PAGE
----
Christmas Offers and Promotions

Update, promotions and offers:

Yes, it’s that time of the year again so I’m updating all the info on my books, including Special Offers and Promotions to help keep down the cost of giving (or treating yourself).

Lying in Wait will be on offer on Sunday 17 November for one day only at a greatly reduced price through BookBlast, where you can find daily listings of Kindle books at rock-bottom prices or for free. (Why not sign up to get your own daily listing of bargain books?)

Lying in Wait is also available on an Amazon Countdown Deal  from Sunday 17 – 19 November, beginning with a low price of only £0.99 (UK) or $0.99 (US), going up in price at regular intervals until it reaches its usual price by the end of the promotion. Get in early for the best deal.

In addition, if you purchase a paperback copy of Lying in Wait from Amazon, you can buy the e-book for only £0.99 or $0.99 through Amazon’s MatchBook programme.

A Bed of Knives is available as an e-book and will be available in paperback from Amazon and all good book retailers by Christmas.  Keep checking my blog for info on Special Promotions for A Bed of Knives over the next few weeks.

A novella for 9 – 13, middle grade children, The Golden Cuckoo is a magical adventure story available until New Year at the reduced price of £1.99 or $1.99.
In addition, if you purchase the paperback of The Golden Cuckoo  through Amazon, you can buy the e-book for only £0.99 or $0.99 through the Amazon MatchBook programme.

Two copies of the paperback edition of The Golden Cuckoo will be offered for free in a Goodreads Giveaway competition also beginning on Sunday 17 November through to 24 November.
Click here to go to the Goodreads Giveaway page  from 17 November and look for The Golden Cuckoo in recent additions.

MEGGIE BLACKTHORN (The first book in the ‘Meggie’ Series)

Meggie Blackthorn is a B.R.A.G Medallion Honoree  and an Awesome Indies  recommended read. Get it on Special Offer on Wednesday 20th November through The Fussy Librarian, a readers’ site specialising in matching readers to the books they’ll love. Sign up now for books tailored to your particular needs.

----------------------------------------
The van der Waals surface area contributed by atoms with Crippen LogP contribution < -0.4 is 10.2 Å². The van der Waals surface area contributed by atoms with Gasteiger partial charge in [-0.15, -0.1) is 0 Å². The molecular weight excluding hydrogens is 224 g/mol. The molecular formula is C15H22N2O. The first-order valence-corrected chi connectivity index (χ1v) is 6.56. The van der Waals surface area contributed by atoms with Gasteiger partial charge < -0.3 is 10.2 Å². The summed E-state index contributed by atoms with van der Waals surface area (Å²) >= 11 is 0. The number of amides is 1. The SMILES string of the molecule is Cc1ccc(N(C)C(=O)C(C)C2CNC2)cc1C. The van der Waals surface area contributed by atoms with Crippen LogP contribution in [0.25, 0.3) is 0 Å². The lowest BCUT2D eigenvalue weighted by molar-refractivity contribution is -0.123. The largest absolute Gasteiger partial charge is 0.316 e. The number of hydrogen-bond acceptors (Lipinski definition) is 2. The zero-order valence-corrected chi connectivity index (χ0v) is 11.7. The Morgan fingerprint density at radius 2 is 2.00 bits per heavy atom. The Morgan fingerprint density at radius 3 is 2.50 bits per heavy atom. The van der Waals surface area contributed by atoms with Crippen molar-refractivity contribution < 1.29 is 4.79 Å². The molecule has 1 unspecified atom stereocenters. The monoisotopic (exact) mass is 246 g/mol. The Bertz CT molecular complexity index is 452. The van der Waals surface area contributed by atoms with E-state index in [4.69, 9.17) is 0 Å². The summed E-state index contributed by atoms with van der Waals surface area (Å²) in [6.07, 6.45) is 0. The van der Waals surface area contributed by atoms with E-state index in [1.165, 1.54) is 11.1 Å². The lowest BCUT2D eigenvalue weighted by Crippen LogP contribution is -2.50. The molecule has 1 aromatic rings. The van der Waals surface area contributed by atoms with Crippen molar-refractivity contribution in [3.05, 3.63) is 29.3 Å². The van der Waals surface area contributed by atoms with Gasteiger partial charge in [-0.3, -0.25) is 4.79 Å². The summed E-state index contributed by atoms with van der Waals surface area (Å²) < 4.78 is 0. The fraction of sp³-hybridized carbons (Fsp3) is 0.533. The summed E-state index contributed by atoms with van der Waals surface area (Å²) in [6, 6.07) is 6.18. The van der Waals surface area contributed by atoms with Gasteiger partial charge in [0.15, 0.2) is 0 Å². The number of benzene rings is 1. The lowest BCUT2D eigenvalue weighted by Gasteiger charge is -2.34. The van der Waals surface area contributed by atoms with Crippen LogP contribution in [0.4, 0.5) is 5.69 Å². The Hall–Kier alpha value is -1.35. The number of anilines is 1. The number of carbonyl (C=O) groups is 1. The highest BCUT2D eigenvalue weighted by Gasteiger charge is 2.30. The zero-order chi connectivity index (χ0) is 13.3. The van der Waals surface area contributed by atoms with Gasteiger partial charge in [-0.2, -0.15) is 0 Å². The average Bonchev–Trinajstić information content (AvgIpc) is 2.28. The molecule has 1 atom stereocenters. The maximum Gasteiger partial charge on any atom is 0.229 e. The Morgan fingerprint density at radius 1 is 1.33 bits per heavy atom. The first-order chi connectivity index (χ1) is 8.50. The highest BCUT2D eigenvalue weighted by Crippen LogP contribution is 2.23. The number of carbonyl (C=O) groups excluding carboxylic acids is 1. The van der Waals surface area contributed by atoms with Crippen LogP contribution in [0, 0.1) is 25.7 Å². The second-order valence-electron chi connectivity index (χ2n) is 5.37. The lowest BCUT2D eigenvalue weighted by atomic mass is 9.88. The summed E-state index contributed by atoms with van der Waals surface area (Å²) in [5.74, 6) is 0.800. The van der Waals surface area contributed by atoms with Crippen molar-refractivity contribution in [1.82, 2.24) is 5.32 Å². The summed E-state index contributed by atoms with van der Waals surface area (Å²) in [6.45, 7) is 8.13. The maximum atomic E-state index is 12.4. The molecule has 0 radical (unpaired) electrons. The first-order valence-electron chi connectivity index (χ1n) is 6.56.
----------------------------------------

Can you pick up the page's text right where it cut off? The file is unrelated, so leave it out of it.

If you choose to purchase the paperback version of Meggie Blackthorn through Amazon (available by Christmas), you will be able to purchase the e-book edition for only £0.99  or $0.99 through Amazon’s MatchBook programme.

AND FINALLY, my latest book, MEGGIE BLUE (The second book in the ‘Meggie’ Series)
Meggie Blue, the sequel to Meggie Blackthorn, is now available to download to Kindle at the reduced price of £1.93 and will be available in paperback for Christmas 2013. If you buy the paperback from Amazon, you can get the e-book for only £0.99 or $0.99 through amazon’s MatchBook programme.

The third book in the ‘Meggie’ Series, Jack the Lad, will be published in 2014.


I must have a guardian angel

DSCN2090I can’t believe how lucky I am to be a writer with plenty of time to indulge my passion for books – both writing and reading.  I live in a beautiful corner of the world, in one of the ‘white villages’ of Las Alpujarras in Andalucia, Spain.  From our living room balcony, on a clear day, I can see the distant Mediterranean and, if the sun’s out in the evening, tiny white cruise ships making their way from Almeria towards Malaga, Gibraltar and beyond.  The light hits the mountains surrounding us in different ways at different times of the day and year so the view is ever-changing but always stunning.  Yes, the first time you wake up, look out of the window and see a cloud layer not far beneath you it can be a bit unsettling, but seeing mountain peaks rising from a fluffy, white sea is a spectacular and unforgettable sight.